After years of scandal and allegations of racial discrimination, East Haven officials said the town's police department has turned the page to a new chapter.
The Department of Justice agrees that the East Haven police force has made necessary changes to its policies and practices.
Six years ago, a federal investigation found there to be a pattern of Latino racial profiling and civil rights violations by East Haven police officers.
On Monday, the town's mayor and police chief said the department has corrected those flaws, restored trust in the town and embraced community policing.
The agreement the Town of East Haven entered with the Department of Justice (DOJ) to implement constitutional policing practices is over.
"The conclusion of the consent decree does not mean that the department's efforts are over," East Haven Mayor Joe Maturo said.
- The Department of Justice began investigating the East Haven Police Department in September 2009.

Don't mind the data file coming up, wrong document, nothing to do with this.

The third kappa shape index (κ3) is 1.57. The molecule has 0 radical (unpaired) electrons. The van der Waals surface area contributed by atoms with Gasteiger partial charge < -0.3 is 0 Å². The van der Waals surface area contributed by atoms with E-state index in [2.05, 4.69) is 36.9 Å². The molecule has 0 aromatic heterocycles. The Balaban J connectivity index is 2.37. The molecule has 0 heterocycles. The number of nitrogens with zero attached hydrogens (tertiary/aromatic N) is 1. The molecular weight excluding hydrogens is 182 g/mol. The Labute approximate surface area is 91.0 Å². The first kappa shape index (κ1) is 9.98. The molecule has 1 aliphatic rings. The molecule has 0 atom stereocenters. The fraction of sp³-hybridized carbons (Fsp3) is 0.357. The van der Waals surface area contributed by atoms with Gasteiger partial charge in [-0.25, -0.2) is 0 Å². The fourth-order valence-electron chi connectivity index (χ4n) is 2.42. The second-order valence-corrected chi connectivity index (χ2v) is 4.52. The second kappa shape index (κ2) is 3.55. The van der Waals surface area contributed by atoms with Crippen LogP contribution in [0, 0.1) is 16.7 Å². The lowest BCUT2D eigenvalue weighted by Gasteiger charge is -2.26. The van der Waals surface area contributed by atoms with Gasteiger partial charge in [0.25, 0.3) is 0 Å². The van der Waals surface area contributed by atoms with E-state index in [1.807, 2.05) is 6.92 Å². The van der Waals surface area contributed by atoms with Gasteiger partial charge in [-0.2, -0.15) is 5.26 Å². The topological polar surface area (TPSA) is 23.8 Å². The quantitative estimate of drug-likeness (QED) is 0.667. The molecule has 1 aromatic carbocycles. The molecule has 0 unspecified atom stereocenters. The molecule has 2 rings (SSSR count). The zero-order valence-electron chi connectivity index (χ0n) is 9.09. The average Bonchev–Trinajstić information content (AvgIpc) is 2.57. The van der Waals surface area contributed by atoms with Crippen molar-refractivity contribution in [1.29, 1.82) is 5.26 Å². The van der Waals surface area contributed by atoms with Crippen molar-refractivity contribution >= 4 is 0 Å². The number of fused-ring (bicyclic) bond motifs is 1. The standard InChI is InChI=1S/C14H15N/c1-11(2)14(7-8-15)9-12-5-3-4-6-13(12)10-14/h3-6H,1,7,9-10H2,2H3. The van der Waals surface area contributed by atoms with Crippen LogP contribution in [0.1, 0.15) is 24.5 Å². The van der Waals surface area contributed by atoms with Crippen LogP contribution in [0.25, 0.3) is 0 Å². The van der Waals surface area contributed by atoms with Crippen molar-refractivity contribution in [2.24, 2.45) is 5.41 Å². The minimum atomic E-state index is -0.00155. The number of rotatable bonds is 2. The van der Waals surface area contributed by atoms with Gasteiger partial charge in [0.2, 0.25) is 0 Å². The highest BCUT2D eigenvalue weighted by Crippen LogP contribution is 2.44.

- After finding a pattern of discrimination and mistreatment of Latinos, the FBI arrested four officers in a pre-dawn raid in January 2012.
- In October 2012, the town and DOJ entered a consent decree to address the civil rights violations.
- Last week, a federal judge terminated the consent decree.
"The last five years has created a positive and monumental transformation within the department," East Haven Police Chief Ed Lennon said.
In addition to retraining, revising policies and meeting with stakeholders in the Latino community, East Haven police said they've tried to hire more bi-lingual officers.
"We give points for people with foreign language skills and obviously one of the most important languages that we need here is Spanish," East Haven Lieutenant David Emerman said.
During the agreement with the DOJ in 2014, East Haven police became one of the first departments on the shoreline to outfit officers with body cameras.
The federal judge also dismissed any pending litigation between the town and the DOJ.